Operation Inherent Resolve spokesman U.S. Army Col. Ryan Dillon briefs reporters at the Pentagon on July 13, 2017.

Operation Inherent Resolve spokesman U.S. Army Col. Ryan Dillon briefs reporters at the Pentagon on July 13, 2017. (Amber I. Smith/U.S. Army)

IRBIL, Iraq — An attempt by Islamic State to evacuate hundreds of fighters from western Syria to the Iraqi border has instead left them sitting ducks for aerial attacks by the U.S.-led coalition on the convoy.

“We were able to exploit it and take advantage,” Army Col. Ryan S. Dillon, a coalition spokesman, said of the ISIS maneuver Thursday morning as 11 buses full of ISIS fighters and civilians remained stranded in the Syrian desert.

U.S. warplanes continue to pick off militants who stray too far from the protection of the convoy’s women and children, officials said. Strikes have also destroyed militant vehicles coming to the area from ISIS-held territory.

“Like moths to the flame,” more than 40 vehicles have come to try to aid the convoy, including armored technical vehicles and a tank disguised as a truck, Dillon said. “We were able to continue to just observe and pick them off one at a time.”

More than 300 ISIS fighters and about as many women and children had set off about 10 days ago from an enclave on the Lebanon-Syria border after surrendering and brokering a deal with Lebanon’s Hezbollah militant group for safe passage through Syrian government-held territory. They rode on 17 buses bound for extremist-held areas farther east.

But the U.S.-led coalition, which was not a party to the agreement, quickly scrambled to block their progress. Airstrikes cratered the roadway, disabled a bridge and stranded the convoy in no man’s land between Syrian- and ISIS-held territory on the border with Iraq. This forced six buses to turn back toward the city of Palmyra — and the protection of the Syrian army and Hezbollah.

In recent days, a group of nearly a dozen militants on an apparent scouting mission were targeted after they ventured far enough away from the group of 11 buses, ensuring that civilians would not be harmed in a strike, Dillon said. In all, more than 85 militants have been killed since the convoy was halted 10 days ago, which has saved the coalition the effort of hunting them down, he said.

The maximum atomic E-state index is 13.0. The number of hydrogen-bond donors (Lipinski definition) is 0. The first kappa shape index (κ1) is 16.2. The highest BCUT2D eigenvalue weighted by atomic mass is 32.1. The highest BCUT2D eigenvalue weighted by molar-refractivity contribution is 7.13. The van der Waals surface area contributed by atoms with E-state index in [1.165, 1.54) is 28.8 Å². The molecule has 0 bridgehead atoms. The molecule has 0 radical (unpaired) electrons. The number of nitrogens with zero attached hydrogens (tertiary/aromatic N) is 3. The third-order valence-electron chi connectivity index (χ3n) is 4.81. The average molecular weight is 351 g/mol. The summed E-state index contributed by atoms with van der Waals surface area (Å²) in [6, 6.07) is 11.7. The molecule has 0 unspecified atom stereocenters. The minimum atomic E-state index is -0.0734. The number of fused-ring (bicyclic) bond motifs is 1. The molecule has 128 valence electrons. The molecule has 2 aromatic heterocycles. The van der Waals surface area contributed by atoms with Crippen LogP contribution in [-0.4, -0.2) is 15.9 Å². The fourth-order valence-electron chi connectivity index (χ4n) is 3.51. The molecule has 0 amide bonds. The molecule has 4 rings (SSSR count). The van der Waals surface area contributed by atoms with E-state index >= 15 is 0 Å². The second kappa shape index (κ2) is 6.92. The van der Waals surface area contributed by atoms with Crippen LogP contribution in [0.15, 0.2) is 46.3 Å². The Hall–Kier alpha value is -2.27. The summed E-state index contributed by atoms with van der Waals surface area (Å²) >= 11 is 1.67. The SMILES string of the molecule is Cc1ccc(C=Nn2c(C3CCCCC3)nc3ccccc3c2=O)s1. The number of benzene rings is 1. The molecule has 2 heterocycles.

U.S. officials have disputed claims by Syrian opposition activists that dozens of the ISIS fighters and their families had still managed to cross into ISIS-held areas using civilian vehicles. The convoy “has not ... and will not reach Iraq,” Brett McGurk, special presidential envoy for the coalition, said Wednesday on Twitter.

The coalition watched the buses that turned back until they were near Palmyra and has constantly monitored the others marooned on the road to the Iraqi frontier, Dillon said.

The coalition has promised to prevent the experienced fighters from linking up with extremists to the east but is continuing to allow supplies of food and water to reach the convoy from the Syrian government side, he said. A delivery on Tuesday night ended with the fighters showing apparent signs of frustration at being pinned down as they attacked each other.

“You could clearly tell they were going to fisticuffs,” Dillon said. Twitter: @chadgarland

author picture
Chad is a Marine Corps veteran who covers the U.S. military in the Middle East, Afghanistan and sometimes elsewhere for Stars and Stripes. An Illinois native who’s reported for news outlets in Washington, D.C., Arizona, Oregon and California, he’s an alumnus of the Defense Language Institute, the University of Illinois at Urbana-Champaign and Arizona State University.

Sign Up for Daily Headlines

Sign up to receive a daily email of today's top military news stories from Stars and Stripes and top news outlets from around the world.

Sign Up Now